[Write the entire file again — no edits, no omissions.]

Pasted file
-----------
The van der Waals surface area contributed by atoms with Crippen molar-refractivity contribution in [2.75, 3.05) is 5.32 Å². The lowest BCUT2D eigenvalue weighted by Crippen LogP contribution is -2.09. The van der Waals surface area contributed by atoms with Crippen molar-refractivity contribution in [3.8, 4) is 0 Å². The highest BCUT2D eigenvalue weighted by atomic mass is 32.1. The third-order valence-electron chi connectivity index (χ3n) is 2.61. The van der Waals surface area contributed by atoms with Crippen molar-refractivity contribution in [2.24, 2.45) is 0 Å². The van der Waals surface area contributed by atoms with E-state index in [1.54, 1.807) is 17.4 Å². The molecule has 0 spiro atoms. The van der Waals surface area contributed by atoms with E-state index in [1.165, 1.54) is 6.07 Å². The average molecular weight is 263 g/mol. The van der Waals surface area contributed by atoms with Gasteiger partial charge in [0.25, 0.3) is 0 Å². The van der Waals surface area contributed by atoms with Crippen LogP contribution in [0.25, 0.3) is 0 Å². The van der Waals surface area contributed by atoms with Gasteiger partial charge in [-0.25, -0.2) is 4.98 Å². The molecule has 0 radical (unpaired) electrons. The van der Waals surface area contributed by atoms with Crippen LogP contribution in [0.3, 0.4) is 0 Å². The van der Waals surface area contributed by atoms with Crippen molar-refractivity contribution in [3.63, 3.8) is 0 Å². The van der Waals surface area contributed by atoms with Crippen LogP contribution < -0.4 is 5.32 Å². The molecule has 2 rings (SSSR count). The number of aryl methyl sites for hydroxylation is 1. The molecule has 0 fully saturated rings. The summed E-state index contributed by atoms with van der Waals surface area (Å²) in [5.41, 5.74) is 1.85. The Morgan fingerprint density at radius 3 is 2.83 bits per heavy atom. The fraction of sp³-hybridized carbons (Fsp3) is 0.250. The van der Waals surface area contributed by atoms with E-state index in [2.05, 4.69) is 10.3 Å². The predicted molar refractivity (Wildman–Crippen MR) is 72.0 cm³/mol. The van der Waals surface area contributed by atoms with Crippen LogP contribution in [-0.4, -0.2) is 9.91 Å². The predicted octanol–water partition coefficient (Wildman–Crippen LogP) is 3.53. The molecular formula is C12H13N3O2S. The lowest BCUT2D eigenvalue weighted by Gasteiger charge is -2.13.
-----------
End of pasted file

The van der Waals surface area contributed by atoms with Crippen molar-refractivity contribution in [2.75, 3.05) is 5.32 Å². The lowest BCUT2D eigenvalue weighted by Crippen LogP contribution is -2.09. The van der Waals surface area contributed by atoms with Crippen molar-refractivity contribution in [3.8, 4) is 0 Å². The highest BCUT2D eigenvalue weighted by atomic mass is 32.1. The third-order valence-electron chi connectivity index (χ3n) is 2.61. The van der Waals surface area contributed by atoms with Crippen molar-refractivity contribution in [2.24, 2.45) is 0 Å². The van der Waals surface area contributed by atoms with E-state index in [1.54, 1.807) is 17.4 Å². The molecule has 0 spiro atoms. The van der Waals surface area contributed by atoms with E-state index in [1.165, 1.54) is 6.07 Å². The average molecular weight is 263 g/mol. The van der Waals surface area contributed by atoms with Gasteiger partial charge in [0.25, 0.3) is 0 Å². The van der Waals surface area contributed by atoms with Crippen LogP contribution in [0.25, 0.3) is 0 Å². The van der Waals surface area contributed by atoms with Gasteiger partial charge in [-0.25, -0.2) is 4.98 Å². The molecule has 0 radical (unpaired) electrons. The van der Waals surface area contributed by atoms with Crippen LogP contribution in [0.3, 0.4) is 0 Å². The van der Waals surface area contributed by atoms with Crippen molar-refractivity contribution in [3.63, 3.8) is 0 Å². The van der Waals surface area contributed by atoms with Crippen LogP contribution < -0.4 is 5.32 Å². The molecule has 2 rings (SSSR count). The number of aryl methyl sites for hydroxylation is 1. The molecule has 0 fully saturated rings. The summed E-state index contributed by atoms with van der Waals surface area (Å²) in [5.41, 5.74) is 1.85. The Morgan fingerprint density at radius 3 is 2.83 bits per heavy atom. The fraction of sp³-hybridized carbons (Fsp3) is 0.250. The van der Waals surface area contributed by atoms with E-state index in [2.05, 4.69) is 10.3 Å². The predicted molar refractivity (Wildman–Crippen MR) is 72.0 cm³/mol. The van der Waals surface area contributed by atoms with Crippen LogP contribution in [-0.4, -0.2) is 9.91 Å². The predicted octanol–water partition coefficient (Wildman–Crippen LogP) is 3.53. The molecular formula is C12H13N3O2S. The lowest BCUT2D eigenvalue weighted by Gasteiger charge is -2.13.